Dear Clients, Colleagues, and Friends,
Last month, a Los Angeles judge ordered V. Stiviano, the former mistress of ex-Clippers owner Donald Sterling, to pay $2.6 million to Sterling’s wife Shelly for gifts that were part of the Sterling’s community property. These gifts included a $1.2M house, three luxury cars, extensive shopping trips and world travel.
No one would fault Shelly Sterling for wanting her day in court against her husband’s ex-mistress, but I can’t help put on my “asset protection lawyer hat” and wonder if Ms. Stiviano could have better protected her ass… Assets, that is.
Without getting into legal minutiae, let’s assume that V. Stiviano rightfully obtained legal title to all the gifts, and that the gifts may have also been given for adequate consideration (as she argued). With that in mind, the result of this case is important not because V. Stiviano had to return the alleged gifts but because a variation of these facts could arise and readily apply to some scary real-world examples.
Take these two cases of buyer’s remorse, for example:
Seller, the owner of a decades-old independent bookbinding company, decided to retire. In early 2007, he sold his company at a nice cash profit to Buyer, a private individual with little business experience, but a passion for bookbinding. Less than one year later, the Kindle E-Reader hit the market, changing the way the world reads books. Between the business inexperience of Buyer and the downward spiral of the paper book market, Buyer quickly ran the bookbinding company into the ground. Angry that the business failed and seeking any scapegoat other than himself, Buyer sues Seller, arguing that the Seller defrauded him. Whether or not the Seller prevails in his defense of these specious claims, between the aggravation and legal fees, there goes Seller’s cash profit.
The same kind of situation can also crop up in the exchange of real estate. Buyer fails to perform an adequate inspection of the property and then, when a significant problem later pops up, Buyer claims that Seller misrepresented the condition of the property as a reason to either void the deal and get his money back or to obtain damages.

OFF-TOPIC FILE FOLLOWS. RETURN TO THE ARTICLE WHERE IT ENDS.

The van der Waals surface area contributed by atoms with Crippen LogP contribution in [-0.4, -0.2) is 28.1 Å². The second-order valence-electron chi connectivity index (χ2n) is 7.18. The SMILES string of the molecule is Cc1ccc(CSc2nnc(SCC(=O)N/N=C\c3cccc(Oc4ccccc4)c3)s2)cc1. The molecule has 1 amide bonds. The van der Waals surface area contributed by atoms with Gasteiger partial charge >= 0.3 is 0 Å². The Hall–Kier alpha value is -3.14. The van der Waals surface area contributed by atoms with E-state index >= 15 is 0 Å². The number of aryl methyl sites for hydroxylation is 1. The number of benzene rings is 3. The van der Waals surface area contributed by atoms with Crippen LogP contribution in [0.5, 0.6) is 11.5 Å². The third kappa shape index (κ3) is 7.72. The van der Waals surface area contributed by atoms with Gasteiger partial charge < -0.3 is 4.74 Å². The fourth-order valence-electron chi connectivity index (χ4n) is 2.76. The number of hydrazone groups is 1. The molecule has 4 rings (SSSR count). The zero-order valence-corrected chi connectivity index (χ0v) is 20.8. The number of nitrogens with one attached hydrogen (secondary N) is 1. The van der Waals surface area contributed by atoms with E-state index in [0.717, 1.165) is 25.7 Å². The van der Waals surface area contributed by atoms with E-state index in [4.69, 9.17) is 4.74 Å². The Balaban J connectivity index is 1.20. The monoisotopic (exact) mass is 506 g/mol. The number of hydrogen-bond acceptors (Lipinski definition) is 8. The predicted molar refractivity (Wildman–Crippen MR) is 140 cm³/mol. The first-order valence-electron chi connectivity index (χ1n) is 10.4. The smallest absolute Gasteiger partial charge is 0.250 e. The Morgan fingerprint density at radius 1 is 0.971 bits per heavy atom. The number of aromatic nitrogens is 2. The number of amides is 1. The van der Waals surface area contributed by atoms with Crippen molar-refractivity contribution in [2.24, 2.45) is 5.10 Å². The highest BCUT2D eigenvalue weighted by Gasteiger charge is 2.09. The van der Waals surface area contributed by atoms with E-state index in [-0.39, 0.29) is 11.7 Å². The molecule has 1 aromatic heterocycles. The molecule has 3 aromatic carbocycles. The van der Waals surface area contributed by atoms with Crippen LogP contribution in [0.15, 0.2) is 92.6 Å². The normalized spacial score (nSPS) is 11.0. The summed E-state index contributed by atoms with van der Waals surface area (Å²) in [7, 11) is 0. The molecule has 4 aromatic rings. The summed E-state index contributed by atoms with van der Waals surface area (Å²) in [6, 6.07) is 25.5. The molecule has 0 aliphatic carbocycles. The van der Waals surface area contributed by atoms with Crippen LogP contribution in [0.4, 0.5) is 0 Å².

Now take an example under the doctrine of joint and several liability:
Joint and several liability is a form of liability used in civil cases where two or more people are found liable for damages. This often occurs in torts, most commonly in multi-party car accidents where one defendant party may be 75% at fault and the other defendant party 25% at fault, for example. The winning plaintiff in such a case can collect the entire judgment from any one of the defendants, or from any and all of the defendants in various amounts until the judgment is paid in full. In other words, if any of the defendants do not have enough money or assets to pay their proportional share of the award, the other defendants must make up the difference.
In the V. Stiviano case, even if she didn’t do anything wrong, she could hypothetically be held jointly and severally liable to Shelly Sterling due to her close relationship with the wrongdoer, Donald Sterling, and her knowledge of his marriage. If that occurred, and we further assume that Donald Sterling was insolvent (he wasn’t, but let’s play the hypothetical worst case scenario for V. Stiviano here), and V. Stiviano was found to be jointly and severally liable, then Shelly could pursue the entire judgment from V. Stiviano.
Is your head spinning yet? These examples illustrate how just about anything you do can come back to bite you in the “assets.” How can you protect yourself?
For V. Stiviano, it wasn’t enough to argue that gifts were freely given, that transfer of title was legal, and that there was adequate consideration provided. She still has to give the money back. What she should have had in place was an asset protection plan.
Whether you are seeking to protect your business assets or your personal assets, a timely and effectively created asset protection structure can protect against future unforeseen liability claims, “firewalling” your assets from all types of risks, including the ones outlined above. Most cases that settle do so because the plaintiff is presented with “doubt as to collectability.” Creating “doubt as to collectability” is what we do and do well. Lawsuits cannot be avoided. They are a reality of life, just like “death and taxes.” But, the affluent person and closely held business owner can wrap their valued personal and business assets in “firewall” protected structures which create doubt as to collectability, resulting in the future unforeseen lawsuit not filed or, if filed, likely settled for pennies on the dollar.